In its inaugural AFC Champions League campaign, Melbourne City FC will fight it out with Thailand’s BG Pathum United, South Korea’s Jeonnam Dragons and the Phillippines’ United City FC for top spot in Group G.
In the first of this series of opposition overviews, you’ll get to know all about BG Pathum United, who put together the most dominant campaign in Thai football history upon their first season back in the top flight.
Traditionally scrapping it out for footballing superiority in Thailand’s capital city, Bangkok, BG Pathum United had garnered a reputation as an ambitious club with leading infrastructure that had been plagued by underperformance from their establishment in 2006 until their inaugural top-flight title in 2021/22.
Since moving north of the capital to the Pathum Thani Province, the club has seen its name changed from Bangkok Glass, honouring its management group of the same name, to BG Pathum United in order to recognise elements of both its geographic heritage and future.
With the club desperate for success, a fortune teller was allegedly sought in 2018 to provide direction on how the club should go about achieving it. The story goes that BG’s traditional green-and-white strip was changed to blue in the aftermath of the consultation. By the end of the season, they’d been relegated to T2, although it was under unlucky circustances.
In 2018/19, a season in which the Thai League 1 (T1) executed a planned downsizing of the number of teams competing from 18 to 16, ‘BG’ drew the incredibly short straw as one of the additional clubs to be relegated – in their case, solely on their head-to-head record against a fellow relegation battler, despite their goal difference being the best outside of the top six teams.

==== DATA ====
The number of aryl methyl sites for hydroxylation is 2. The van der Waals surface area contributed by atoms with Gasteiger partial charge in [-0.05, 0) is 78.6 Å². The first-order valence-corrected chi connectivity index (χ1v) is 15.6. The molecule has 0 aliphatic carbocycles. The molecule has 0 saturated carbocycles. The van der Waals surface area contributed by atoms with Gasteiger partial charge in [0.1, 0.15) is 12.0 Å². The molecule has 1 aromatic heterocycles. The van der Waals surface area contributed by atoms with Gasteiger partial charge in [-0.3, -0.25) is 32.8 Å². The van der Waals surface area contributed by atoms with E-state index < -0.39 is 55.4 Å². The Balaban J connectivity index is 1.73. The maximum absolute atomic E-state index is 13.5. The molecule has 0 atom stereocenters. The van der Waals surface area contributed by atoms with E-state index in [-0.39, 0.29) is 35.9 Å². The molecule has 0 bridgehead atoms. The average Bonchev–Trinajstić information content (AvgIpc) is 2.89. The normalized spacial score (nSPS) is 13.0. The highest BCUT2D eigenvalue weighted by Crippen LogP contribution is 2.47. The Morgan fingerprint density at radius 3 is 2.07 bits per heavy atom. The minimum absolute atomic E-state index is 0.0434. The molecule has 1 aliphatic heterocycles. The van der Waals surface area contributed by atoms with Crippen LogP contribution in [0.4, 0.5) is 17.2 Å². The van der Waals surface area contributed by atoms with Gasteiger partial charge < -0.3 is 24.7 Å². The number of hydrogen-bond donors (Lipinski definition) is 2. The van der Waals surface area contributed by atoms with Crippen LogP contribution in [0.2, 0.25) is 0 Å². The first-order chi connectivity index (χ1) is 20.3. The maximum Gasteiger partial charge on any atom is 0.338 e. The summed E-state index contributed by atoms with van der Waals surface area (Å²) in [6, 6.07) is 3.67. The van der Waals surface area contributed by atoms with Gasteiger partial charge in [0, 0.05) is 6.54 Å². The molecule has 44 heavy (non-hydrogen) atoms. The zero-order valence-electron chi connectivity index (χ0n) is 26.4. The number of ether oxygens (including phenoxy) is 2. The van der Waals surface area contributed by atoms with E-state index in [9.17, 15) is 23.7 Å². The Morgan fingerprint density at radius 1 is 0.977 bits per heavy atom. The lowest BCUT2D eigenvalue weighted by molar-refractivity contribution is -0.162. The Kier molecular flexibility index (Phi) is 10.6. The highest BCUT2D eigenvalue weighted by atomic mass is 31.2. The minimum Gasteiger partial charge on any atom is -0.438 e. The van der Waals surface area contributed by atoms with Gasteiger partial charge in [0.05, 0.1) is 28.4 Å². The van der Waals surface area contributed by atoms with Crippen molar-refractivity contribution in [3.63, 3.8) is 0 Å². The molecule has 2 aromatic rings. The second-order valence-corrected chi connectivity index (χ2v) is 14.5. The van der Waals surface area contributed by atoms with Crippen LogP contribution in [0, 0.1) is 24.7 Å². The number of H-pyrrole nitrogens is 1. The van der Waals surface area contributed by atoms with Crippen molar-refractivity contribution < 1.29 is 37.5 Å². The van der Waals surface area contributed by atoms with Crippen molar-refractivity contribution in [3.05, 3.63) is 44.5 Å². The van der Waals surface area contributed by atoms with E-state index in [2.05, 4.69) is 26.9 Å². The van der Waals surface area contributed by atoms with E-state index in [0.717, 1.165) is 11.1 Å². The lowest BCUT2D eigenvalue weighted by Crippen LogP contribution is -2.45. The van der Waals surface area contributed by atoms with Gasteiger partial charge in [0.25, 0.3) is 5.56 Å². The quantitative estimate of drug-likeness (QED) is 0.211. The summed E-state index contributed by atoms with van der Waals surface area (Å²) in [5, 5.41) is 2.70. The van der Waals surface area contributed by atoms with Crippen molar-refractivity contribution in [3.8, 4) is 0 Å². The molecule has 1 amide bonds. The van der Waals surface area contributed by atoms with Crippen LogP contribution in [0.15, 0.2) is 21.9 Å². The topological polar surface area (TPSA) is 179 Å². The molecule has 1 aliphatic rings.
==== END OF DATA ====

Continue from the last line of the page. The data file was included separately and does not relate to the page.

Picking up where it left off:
BG cruised to a T1 return in 2019/20 by comfortably winning the Thai League 2 (T2), with ambitions of doing far more than just surviving in their first campaign back in the top flight. Accordingly, the club won its inaugural first division league title with six rounds still to be played – the fastest title win in Thai football history.
In their inaugural title-winning campaign, BG scored 67% of their goals from set-pieces. Central defenders Andres Tunez and Victor Cardozo combined for 21 goals over the course of the season, with the latter winning the club’s top scorer award with 15 goals.
Curiously, title-winning manager Dusit Chalermsan was replaced before the 2021/22 season by a familiar Australian name; Aurelio Vidmar. The former Socceroo, in his second stint at the club, took charge of BG’s 2021 Champions League campaign in which the Thai Champions made quite the splash, winning four out of their six group games, losing only to Ulsan Hyundai and then on penalties to Jeonbuk Hyundai Motors in the Round of 16.
However, the discontinuation of BG’s unique, title-winning formula (elite defence, but a set-piece reliant offence) due to the replacement of Chalermsan by Vidmar put the Aussie under immediate pressure to perform. The team has again been better defensively than offensively, but neither facet has been as strong as in 2020/21, with Vidmar’s eventual 65% win rate not enough to spare him from a November 2021 sacking.
With Makoto Teguramori now taking the reins, it was a slow start to 2021/22 season for the “Rabbits”, but their fortunes now seem to have turned.
They currently sit second on the table and are on 11 match undefeated streak with two league matches to come before it faces City on Wednesday 15 April. 34-year-old Brazillian striker Diogo has been the club’s top scorer netting 10 times from 14 appearances.